I'm just saying that I've started refreshing myself on that era of history.
It's the closest modern-day parallel I could think of.
Oh, and we're buying a deep freezer and some rain barrels this week, just in case the zombie hordes do happen to show up.
Even with all of Germany's economic shortcomings, it could have still been possible to make reparation payments if foreign countries had not placed protective tariffs on Germany's goods. With the income Germany could have gained by selling goods in foreign countries, for relatively low prices, reparation payments could have become feasible. The protective tariffs made this idea impossible and further depressed the German economy. Faced with reparation payments they could not afford, Germany began printing exaggerated amounts of money. This threw Germany into a state of super inflation. Inflation reached the point where millions of marks were worthless. Cartoons of the time depicted people with wheelbarrows full of money who could not buy a loaf of bread. "With the approach of world crisis foreign lenders withdrew capital and markets further closed against German imports" (Sweezy 8). The United States was an extremely significant example of this. When the U.S. was hit by the great depression they immediately sought to get the loans, which they had made to German, paid back. This, in addition to all of Germany's other problems, practically caused the German economy to collapse.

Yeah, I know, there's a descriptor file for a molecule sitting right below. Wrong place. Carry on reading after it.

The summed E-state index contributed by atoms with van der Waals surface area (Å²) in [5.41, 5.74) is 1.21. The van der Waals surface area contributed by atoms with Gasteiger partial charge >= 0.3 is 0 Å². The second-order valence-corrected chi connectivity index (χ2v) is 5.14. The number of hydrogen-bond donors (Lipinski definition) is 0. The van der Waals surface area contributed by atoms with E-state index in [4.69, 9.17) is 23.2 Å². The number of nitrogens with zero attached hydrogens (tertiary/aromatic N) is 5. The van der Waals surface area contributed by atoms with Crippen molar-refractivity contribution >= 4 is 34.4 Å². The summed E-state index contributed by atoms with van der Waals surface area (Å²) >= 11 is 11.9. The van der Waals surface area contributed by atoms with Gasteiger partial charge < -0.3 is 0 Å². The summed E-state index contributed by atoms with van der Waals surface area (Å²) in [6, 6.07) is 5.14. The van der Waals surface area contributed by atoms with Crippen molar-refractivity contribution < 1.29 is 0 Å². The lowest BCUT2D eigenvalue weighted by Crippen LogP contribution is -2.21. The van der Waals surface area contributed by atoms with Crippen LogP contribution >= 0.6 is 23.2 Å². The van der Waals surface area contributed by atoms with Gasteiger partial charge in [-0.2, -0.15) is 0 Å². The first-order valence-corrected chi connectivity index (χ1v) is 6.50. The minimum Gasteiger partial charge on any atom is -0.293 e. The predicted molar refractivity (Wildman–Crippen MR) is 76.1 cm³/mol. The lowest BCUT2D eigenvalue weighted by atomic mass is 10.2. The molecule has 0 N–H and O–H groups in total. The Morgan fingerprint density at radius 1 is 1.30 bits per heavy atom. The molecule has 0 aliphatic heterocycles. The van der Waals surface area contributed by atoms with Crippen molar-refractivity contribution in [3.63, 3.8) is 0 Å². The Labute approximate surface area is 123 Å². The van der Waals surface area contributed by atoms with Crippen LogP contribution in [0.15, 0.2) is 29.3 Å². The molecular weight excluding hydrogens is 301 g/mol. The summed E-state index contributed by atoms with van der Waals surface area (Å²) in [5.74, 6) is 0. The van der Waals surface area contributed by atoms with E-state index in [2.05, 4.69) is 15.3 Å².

I'm sure economic experts will point out a thousand ways in which a post-Default United States would be completely different from post-Versailles Germany, and I welcome all of those explanations.
I'm just hoping that by "different" they mean "not nearly as bad as" instead of "far, far worse".